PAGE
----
Taliban succession and implications


Twists and turns

Fresh news from Afghanistan means at least one of the principal parties would have to take a step back from recent, reactionary positions. With both Islamabad and Washington once again pressuring Kabul to resume negotiations, perhaps President Ghani will consider giving the talks one last chance. And seeing how Mullah Mansour has finally cemented his place at the top of the Taliban, maybe he, too, will follow the script and give the Spring Offensive a break, even if temporarily. Once again, therefore, there is a possibility – however minute – of finally bringing the fighting to an end this year.

Yet news from across the Durand Line is hardly ever so straight forward. True, Ghani went out of his way to talk. But he also staked his already shaky presidency on the thaw with Pakistan. And when the Mullah Omar story broke, he naturally switched gears before letting events fold him completely. The opportunity cost of re-engineering the controversial policy posture so soon is simply too high, unless there are guarantees. And there are never guarantees with the Taliban, especially since their position is also shakier than it looks when it comes to talks.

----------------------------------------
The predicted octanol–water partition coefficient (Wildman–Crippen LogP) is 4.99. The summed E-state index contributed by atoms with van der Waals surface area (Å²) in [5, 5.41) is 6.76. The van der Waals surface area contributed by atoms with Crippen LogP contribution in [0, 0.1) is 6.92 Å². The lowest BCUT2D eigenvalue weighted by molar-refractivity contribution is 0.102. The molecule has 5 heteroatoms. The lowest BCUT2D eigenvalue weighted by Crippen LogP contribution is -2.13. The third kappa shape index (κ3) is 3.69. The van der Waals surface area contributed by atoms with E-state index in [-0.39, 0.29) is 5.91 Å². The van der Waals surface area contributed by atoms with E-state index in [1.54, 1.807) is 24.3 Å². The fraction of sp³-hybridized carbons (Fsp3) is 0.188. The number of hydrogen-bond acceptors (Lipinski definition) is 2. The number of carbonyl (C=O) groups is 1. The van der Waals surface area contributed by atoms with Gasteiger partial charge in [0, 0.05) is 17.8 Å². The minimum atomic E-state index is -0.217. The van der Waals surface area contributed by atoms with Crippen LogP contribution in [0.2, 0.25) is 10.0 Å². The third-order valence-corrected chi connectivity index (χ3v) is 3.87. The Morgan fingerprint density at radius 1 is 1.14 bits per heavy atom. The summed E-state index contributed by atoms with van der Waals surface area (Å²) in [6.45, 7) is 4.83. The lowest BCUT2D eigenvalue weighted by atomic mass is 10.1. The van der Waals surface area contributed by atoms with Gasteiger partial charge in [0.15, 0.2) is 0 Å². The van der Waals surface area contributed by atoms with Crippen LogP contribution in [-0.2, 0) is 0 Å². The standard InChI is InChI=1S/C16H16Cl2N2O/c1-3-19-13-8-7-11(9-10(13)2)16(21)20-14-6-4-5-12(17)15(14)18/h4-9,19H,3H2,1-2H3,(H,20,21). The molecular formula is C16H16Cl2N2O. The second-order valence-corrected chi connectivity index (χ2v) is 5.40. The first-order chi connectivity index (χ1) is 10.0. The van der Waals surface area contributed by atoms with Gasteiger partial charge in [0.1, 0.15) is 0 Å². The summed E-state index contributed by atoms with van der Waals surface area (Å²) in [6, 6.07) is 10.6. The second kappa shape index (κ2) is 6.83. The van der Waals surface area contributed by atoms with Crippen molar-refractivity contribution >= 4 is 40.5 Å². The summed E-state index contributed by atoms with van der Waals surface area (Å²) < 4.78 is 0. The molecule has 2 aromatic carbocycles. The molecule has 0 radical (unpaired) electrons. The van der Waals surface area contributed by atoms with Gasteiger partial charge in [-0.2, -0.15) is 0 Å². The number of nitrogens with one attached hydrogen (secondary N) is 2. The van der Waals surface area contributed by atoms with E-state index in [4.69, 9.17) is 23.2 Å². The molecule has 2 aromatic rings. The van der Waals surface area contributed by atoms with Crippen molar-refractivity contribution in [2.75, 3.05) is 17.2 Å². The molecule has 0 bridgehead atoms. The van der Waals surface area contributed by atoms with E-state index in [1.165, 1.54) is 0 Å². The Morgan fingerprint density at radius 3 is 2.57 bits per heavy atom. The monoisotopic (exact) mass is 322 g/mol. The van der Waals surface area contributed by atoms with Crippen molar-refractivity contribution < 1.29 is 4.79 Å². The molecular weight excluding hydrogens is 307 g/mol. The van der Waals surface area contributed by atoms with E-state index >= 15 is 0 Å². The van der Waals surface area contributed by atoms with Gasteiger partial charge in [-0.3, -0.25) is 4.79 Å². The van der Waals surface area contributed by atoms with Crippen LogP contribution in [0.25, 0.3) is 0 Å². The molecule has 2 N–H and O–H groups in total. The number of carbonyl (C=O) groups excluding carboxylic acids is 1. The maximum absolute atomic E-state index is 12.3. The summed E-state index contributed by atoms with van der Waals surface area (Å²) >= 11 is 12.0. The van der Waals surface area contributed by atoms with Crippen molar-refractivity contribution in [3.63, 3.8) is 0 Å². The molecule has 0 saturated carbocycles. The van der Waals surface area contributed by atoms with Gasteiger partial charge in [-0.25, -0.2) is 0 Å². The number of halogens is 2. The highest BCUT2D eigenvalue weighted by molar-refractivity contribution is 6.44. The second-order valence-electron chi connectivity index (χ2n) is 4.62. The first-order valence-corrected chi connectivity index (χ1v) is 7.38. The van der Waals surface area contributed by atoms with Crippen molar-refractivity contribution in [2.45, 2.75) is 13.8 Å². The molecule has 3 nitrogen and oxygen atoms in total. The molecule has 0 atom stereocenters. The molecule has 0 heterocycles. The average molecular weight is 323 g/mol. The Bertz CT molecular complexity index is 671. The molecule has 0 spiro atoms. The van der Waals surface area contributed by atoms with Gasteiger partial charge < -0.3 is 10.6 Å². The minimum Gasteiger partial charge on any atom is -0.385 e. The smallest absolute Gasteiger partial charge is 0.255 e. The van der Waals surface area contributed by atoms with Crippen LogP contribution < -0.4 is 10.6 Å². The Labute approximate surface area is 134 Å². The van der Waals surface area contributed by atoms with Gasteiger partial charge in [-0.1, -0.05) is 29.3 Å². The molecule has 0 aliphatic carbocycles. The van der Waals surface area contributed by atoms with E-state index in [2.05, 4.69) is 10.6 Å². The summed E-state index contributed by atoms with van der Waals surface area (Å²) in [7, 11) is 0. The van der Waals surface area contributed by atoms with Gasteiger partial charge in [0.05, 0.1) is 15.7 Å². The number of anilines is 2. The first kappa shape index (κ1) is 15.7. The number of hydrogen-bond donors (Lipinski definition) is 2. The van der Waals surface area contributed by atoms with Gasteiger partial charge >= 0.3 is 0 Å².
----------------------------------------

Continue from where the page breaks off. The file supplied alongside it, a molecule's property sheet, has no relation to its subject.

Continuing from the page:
It took some wriggling, but Mansour was able to finally establish himself at the top of the Afghan Taliban. And he had to beat plenty of war drums to earn the rank and file’s respect and loyalty. He could not disassociate from the Spring Offensive in favour of talks immediately, of course, especially when this year’s attack was the most potent on record, and field commanders were unable to understand the logic of talks at this stage. For him to follow the hard work – jirga meetings, Mullah Omar’s family’s agreement, etc – with a sudden about turn also does not make much sense.

But that, of course, would frustrate onlookers and stake holders all around, especially in Washington. It cannot be mere coincidence, of course, that the Mansour development took place when the AfPak envoy was in Islamabad. While all sides need to nudge developments, hopefully nobody will favour arm twisting clients through half-thought policy designs. It’s best to let events follow their natural course towards reconciliation. The Afghans – government, Taliban, people – are weary of war. They must lead the process that brings it to an end once and for all.